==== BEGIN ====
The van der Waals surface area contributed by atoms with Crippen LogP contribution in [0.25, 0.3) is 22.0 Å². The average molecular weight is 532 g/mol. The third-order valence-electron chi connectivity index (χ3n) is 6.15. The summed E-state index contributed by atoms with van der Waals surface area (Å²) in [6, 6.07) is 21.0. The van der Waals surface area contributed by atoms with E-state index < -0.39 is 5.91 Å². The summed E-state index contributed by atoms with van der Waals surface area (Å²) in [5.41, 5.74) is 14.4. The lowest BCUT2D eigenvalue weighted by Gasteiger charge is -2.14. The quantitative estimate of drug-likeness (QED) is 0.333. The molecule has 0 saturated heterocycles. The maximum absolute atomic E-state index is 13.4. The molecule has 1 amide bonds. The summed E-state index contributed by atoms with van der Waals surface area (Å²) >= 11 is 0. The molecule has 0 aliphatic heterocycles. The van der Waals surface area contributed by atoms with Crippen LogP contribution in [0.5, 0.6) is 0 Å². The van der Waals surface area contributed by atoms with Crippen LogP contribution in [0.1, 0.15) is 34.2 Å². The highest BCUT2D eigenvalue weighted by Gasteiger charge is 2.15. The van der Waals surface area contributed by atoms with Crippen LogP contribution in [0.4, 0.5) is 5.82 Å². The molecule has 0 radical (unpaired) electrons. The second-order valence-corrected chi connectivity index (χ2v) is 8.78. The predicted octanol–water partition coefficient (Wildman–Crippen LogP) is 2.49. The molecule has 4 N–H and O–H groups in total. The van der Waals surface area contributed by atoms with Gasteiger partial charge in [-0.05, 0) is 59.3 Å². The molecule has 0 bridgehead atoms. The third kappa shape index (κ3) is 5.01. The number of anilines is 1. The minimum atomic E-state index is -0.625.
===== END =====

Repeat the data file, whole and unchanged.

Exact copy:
The van der Waals surface area contributed by atoms with Crippen LogP contribution in [0.25, 0.3) is 22.0 Å². The average molecular weight is 532 g/mol. The third-order valence-electron chi connectivity index (χ3n) is 6.15. The summed E-state index contributed by atoms with van der Waals surface area (Å²) in [6, 6.07) is 21.0. The van der Waals surface area contributed by atoms with E-state index < -0.39 is 5.91 Å². The summed E-state index contributed by atoms with van der Waals surface area (Å²) in [5.41, 5.74) is 14.4. The lowest BCUT2D eigenvalue weighted by Gasteiger charge is -2.14. The quantitative estimate of drug-likeness (QED) is 0.333. The molecule has 0 saturated heterocycles. The maximum absolute atomic E-state index is 13.4. The molecule has 1 amide bonds. The summed E-state index contributed by atoms with van der Waals surface area (Å²) >= 11 is 0. The molecule has 0 aliphatic heterocycles. The van der Waals surface area contributed by atoms with Crippen LogP contribution in [0.5, 0.6) is 0 Å². The van der Waals surface area contributed by atoms with Crippen LogP contribution in [0.1, 0.15) is 34.2 Å². The highest BCUT2D eigenvalue weighted by Gasteiger charge is 2.15. The van der Waals surface area contributed by atoms with Crippen LogP contribution in [0.4, 0.5) is 5.82 Å². The molecule has 0 radical (unpaired) electrons. The second-order valence-corrected chi connectivity index (χ2v) is 8.78. The predicted octanol–water partition coefficient (Wildman–Crippen LogP) is 2.49. The molecule has 4 N–H and O–H groups in total. The van der Waals surface area contributed by atoms with Gasteiger partial charge in [-0.05, 0) is 59.3 Å². The molecule has 0 bridgehead atoms. The third kappa shape index (κ3) is 5.01. The number of anilines is 1. The minimum atomic E-state index is -0.625.